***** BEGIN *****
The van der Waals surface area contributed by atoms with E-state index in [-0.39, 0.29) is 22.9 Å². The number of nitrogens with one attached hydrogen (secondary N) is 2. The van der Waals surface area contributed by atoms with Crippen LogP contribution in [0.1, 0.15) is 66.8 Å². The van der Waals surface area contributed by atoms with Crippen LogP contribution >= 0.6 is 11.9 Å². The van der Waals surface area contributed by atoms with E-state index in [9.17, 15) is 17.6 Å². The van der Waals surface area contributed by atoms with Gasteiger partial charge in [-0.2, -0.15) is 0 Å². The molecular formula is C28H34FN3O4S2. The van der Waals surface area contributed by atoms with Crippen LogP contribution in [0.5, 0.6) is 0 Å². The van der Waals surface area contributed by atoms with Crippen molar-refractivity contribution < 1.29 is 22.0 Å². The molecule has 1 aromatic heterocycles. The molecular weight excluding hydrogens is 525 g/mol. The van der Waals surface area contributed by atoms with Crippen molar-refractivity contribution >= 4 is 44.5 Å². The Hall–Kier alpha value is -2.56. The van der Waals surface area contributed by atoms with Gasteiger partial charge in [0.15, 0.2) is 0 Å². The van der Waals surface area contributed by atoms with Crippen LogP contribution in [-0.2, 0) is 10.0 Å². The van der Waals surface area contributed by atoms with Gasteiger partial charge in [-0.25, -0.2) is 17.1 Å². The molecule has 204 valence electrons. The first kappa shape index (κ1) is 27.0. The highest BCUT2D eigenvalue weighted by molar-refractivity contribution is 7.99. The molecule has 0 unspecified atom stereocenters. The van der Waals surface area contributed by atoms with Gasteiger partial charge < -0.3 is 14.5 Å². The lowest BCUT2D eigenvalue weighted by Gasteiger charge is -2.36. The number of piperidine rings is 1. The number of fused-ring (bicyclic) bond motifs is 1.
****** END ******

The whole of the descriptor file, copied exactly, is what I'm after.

The van der Waals surface area contributed by atoms with E-state index in [-0.39, 0.29) is 22.9 Å². The number of nitrogens with one attached hydrogen (secondary N) is 2. The van der Waals surface area contributed by atoms with Crippen LogP contribution in [0.1, 0.15) is 66.8 Å². The van der Waals surface area contributed by atoms with Crippen LogP contribution >= 0.6 is 11.9 Å². The van der Waals surface area contributed by atoms with E-state index in [9.17, 15) is 17.6 Å². The van der Waals surface area contributed by atoms with Gasteiger partial charge in [-0.2, -0.15) is 0 Å². The molecular formula is C28H34FN3O4S2. The van der Waals surface area contributed by atoms with Crippen LogP contribution in [0.5, 0.6) is 0 Å². The van der Waals surface area contributed by atoms with Crippen molar-refractivity contribution < 1.29 is 22.0 Å². The molecule has 1 aromatic heterocycles. The molecular weight excluding hydrogens is 525 g/mol. The van der Waals surface area contributed by atoms with Crippen molar-refractivity contribution >= 4 is 44.5 Å². The Hall–Kier alpha value is -2.56. The van der Waals surface area contributed by atoms with Gasteiger partial charge in [0.15, 0.2) is 0 Å². The van der Waals surface area contributed by atoms with Crippen LogP contribution in [-0.2, 0) is 10.0 Å². The van der Waals surface area contributed by atoms with Gasteiger partial charge in [-0.25, -0.2) is 17.1 Å². The molecule has 204 valence electrons. The first kappa shape index (κ1) is 27.0. The highest BCUT2D eigenvalue weighted by molar-refractivity contribution is 7.99. The molecule has 0 unspecified atom stereocenters. The van der Waals surface area contributed by atoms with Gasteiger partial charge < -0.3 is 14.5 Å². The lowest BCUT2D eigenvalue weighted by Gasteiger charge is -2.36. The number of piperidine rings is 1. The number of fused-ring (bicyclic) bond motifs is 1.